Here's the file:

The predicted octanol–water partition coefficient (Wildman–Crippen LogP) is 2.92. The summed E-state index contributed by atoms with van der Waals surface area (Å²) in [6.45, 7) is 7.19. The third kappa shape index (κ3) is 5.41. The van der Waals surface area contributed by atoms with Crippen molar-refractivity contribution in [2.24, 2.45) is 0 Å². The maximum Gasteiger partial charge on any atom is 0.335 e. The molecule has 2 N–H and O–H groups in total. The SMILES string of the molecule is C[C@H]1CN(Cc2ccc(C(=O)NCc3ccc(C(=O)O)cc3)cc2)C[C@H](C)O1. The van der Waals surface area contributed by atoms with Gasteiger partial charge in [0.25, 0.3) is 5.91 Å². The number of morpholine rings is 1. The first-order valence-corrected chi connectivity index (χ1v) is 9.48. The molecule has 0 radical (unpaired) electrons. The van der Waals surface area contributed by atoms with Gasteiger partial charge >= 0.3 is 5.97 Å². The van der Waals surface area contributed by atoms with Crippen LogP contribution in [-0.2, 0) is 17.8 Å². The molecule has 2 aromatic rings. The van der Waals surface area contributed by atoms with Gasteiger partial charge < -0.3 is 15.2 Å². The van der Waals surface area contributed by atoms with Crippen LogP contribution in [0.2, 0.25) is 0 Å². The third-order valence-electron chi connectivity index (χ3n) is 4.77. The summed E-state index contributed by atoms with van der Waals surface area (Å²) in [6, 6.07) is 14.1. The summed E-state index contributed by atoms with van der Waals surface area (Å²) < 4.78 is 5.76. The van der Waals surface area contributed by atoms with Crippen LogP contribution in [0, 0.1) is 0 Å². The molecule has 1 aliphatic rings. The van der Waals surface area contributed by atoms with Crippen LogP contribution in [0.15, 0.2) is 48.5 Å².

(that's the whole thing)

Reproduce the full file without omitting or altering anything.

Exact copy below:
The predicted octanol–water partition coefficient (Wildman–Crippen LogP) is 2.92. The summed E-state index contributed by atoms with van der Waals surface area (Å²) in [6.45, 7) is 7.19. The third kappa shape index (κ3) is 5.41. The van der Waals surface area contributed by atoms with Crippen molar-refractivity contribution in [2.24, 2.45) is 0 Å². The maximum Gasteiger partial charge on any atom is 0.335 e. The molecule has 2 N–H and O–H groups in total. The SMILES string of the molecule is C[C@H]1CN(Cc2ccc(C(=O)NCc3ccc(C(=O)O)cc3)cc2)C[C@H](C)O1. The van der Waals surface area contributed by atoms with Gasteiger partial charge in [0.25, 0.3) is 5.91 Å². The number of morpholine rings is 1. The first-order valence-corrected chi connectivity index (χ1v) is 9.48. The molecule has 0 radical (unpaired) electrons. The van der Waals surface area contributed by atoms with Gasteiger partial charge >= 0.3 is 5.97 Å². The van der Waals surface area contributed by atoms with Crippen LogP contribution in [-0.2, 0) is 17.8 Å². The molecule has 2 aromatic rings. The van der Waals surface area contributed by atoms with Gasteiger partial charge < -0.3 is 15.2 Å². The van der Waals surface area contributed by atoms with Crippen LogP contribution in [0.2, 0.25) is 0 Å². The third-order valence-electron chi connectivity index (χ3n) is 4.77. The summed E-state index contributed by atoms with van der Waals surface area (Å²) in [6, 6.07) is 14.1. The summed E-state index contributed by atoms with van der Waals surface area (Å²) < 4.78 is 5.76. The van der Waals surface area contributed by atoms with Crippen LogP contribution in [0, 0.1) is 0 Å². The molecule has 1 aliphatic rings. The van der Waals surface area contributed by atoms with Crippen LogP contribution in [0.15, 0.2) is 48.5 Å².